Subcommittee on Space & Aeronautics Hearing: Developing Core Capabilities for Deep Space Exploration: An Update on NASA’s SLS, Orion, and Exploration Ground Systems Wednesday, September 18, 2019
….I also want to echo Chairwoman Horn’s comment about the lateness of NASA’s testimony. NASA was provided ample advance notice of this hearing and more than sufficient time to prepare testimony and have it reviewed by OMB and whomever else looks over NASA’s testimony these days. The fact that this testimony is overdue is not only frustrating, it leaves Members little opportunity to consider NASA’s testimony in advance of the hearing. If NASA and the Administration can’t meet simple hearing deadlines, it doesn’t inspire great confidence in their ability to meet the much harder deadline of landing astronauts on the Moon by 2024.
By Nicole Quenelle NASA’s Armstrong Flight Research Center
MOJAVE, Calif., September 13, 2019 (NASA PR) — When Apollo 11’s lunar module, Eagle, landed on the Moon on July 20, 1969, it first flew over an area littered with boulders before touching down at the Sea of Tranquility. The site had been selected based on photos collected over two years as part of the Lunar Orbiter program.
But the “sensors” that ensured Eagle was in a safe spot before
touching down – those were the eyes of NASA Astronaut Neil Armstrong.
WASHINGTON,DC (NAA PR) – The National Aeronautic Association (NAA) is pleased to announce that Major General Michael Collins has been selected as the recipient of the 2019 Wright Brothers Memorial Trophy for … “his lifelong dedication to aerospace and public service in the highest order, both as a pioneering astronaut and inspired director of the Smithsonian’s National Air and Space Museum.”
Established by NAA in 1948 to honor the memory of Orville and Wilbur Wright, the trophy is awarded annually to a living American for “…significant public service of enduring value to aviation in the United States.” One of the most important, historic, and visible aerospace awards in the world, the Wright Brothers Memorial Trophy reflects a timeline of the most innovative inventors, explorers, industrialists, and public servants in aeronautics and astronautics.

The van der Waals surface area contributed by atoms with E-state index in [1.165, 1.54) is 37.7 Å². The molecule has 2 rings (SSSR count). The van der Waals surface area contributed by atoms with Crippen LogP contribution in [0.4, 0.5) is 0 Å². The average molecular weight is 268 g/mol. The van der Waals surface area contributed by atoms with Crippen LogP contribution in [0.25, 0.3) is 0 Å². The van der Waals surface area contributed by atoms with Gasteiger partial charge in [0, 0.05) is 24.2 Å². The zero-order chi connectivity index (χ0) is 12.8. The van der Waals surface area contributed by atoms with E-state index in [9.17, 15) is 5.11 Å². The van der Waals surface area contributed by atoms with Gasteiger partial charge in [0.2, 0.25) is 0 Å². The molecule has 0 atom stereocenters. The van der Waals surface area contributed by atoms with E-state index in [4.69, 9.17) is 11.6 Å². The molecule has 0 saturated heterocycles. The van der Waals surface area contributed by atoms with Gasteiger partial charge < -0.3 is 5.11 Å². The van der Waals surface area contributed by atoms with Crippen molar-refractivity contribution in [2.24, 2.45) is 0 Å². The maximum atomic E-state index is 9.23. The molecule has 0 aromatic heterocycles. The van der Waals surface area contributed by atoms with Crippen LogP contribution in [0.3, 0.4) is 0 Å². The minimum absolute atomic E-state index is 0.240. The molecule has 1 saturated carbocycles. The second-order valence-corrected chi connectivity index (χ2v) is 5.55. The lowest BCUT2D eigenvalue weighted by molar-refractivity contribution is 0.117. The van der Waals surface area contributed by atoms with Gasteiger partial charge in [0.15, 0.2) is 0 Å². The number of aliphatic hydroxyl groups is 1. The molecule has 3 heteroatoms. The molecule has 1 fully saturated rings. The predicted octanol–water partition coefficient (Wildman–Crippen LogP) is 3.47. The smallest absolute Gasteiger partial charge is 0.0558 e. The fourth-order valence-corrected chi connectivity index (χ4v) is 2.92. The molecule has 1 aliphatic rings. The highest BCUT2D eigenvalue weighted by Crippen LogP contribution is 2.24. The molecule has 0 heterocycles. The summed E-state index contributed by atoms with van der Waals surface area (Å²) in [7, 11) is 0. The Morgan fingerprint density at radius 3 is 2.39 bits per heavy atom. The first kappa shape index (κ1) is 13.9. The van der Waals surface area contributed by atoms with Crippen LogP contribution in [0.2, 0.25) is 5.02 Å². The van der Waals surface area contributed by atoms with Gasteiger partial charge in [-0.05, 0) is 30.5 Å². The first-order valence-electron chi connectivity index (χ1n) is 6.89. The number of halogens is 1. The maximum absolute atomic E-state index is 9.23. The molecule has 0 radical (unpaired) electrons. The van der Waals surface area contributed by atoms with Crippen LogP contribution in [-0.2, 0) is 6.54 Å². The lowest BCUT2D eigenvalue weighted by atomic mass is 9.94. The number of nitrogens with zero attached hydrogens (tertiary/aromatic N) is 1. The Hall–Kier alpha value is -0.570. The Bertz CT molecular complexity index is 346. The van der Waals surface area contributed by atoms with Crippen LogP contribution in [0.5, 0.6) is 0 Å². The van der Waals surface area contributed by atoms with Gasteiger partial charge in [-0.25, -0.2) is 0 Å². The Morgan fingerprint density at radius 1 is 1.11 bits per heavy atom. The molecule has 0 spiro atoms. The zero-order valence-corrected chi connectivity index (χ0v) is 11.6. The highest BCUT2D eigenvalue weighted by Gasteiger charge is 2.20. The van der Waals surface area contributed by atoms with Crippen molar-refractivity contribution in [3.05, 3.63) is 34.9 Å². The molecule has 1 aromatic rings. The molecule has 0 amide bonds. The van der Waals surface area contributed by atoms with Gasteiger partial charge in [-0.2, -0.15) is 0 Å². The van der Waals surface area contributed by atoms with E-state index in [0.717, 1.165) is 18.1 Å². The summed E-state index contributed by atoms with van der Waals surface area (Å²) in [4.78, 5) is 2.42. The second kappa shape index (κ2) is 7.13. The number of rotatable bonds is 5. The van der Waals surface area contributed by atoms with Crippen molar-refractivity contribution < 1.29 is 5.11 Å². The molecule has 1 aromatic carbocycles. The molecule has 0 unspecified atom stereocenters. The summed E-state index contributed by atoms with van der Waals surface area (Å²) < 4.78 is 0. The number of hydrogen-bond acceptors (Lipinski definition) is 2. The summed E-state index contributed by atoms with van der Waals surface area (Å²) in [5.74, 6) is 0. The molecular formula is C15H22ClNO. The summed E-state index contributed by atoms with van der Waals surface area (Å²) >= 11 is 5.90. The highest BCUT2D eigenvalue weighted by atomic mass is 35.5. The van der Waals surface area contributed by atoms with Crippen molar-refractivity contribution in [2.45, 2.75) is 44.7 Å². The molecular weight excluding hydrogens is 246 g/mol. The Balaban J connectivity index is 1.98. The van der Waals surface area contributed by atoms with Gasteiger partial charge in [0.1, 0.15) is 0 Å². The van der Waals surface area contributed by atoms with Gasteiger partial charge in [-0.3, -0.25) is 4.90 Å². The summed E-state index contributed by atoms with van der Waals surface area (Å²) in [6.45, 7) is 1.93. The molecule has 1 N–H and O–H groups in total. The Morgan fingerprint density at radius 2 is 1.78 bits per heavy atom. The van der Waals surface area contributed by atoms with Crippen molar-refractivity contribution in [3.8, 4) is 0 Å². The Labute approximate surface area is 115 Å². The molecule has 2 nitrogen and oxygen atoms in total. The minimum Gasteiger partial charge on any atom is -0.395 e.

ISS Multilateral Coordination Board Joint Statement
The International Space Station (ISS) Multilateral Coordination Board (MCB) met on August 6, 2019. Its members acknowledged the recent 50th anniversary of the first human steps on
the lunar surface during the Apollo 11 mission, praised the ongoing
important work of the ISS, and discussed opportunities for the future of
human exploration on and around the Moon and forward to Mars.
UPDATED for the 50th Anniversary July 2019 2009 Michael Collins Interviews Michael Collins
Statement from Apollo 11 Astronaut Michael Collins
The following is a series of questions and answers prepared by Michael Collins, command module pilot for Apollo 11.
These are questions I am most frequently asked plus a few others I have added. For more information, please consult my book, the 50th anniversary edition of CARRYING THE FIRE, published by Farrar, Straus & Giroux. Carrying the Fire: An Astronaut’s Journeys. All of the following sections in quotation marks are from that reference.
Q. Circling the lonely moon by yourself, the loneliest person in the universe, weren’t you lonely?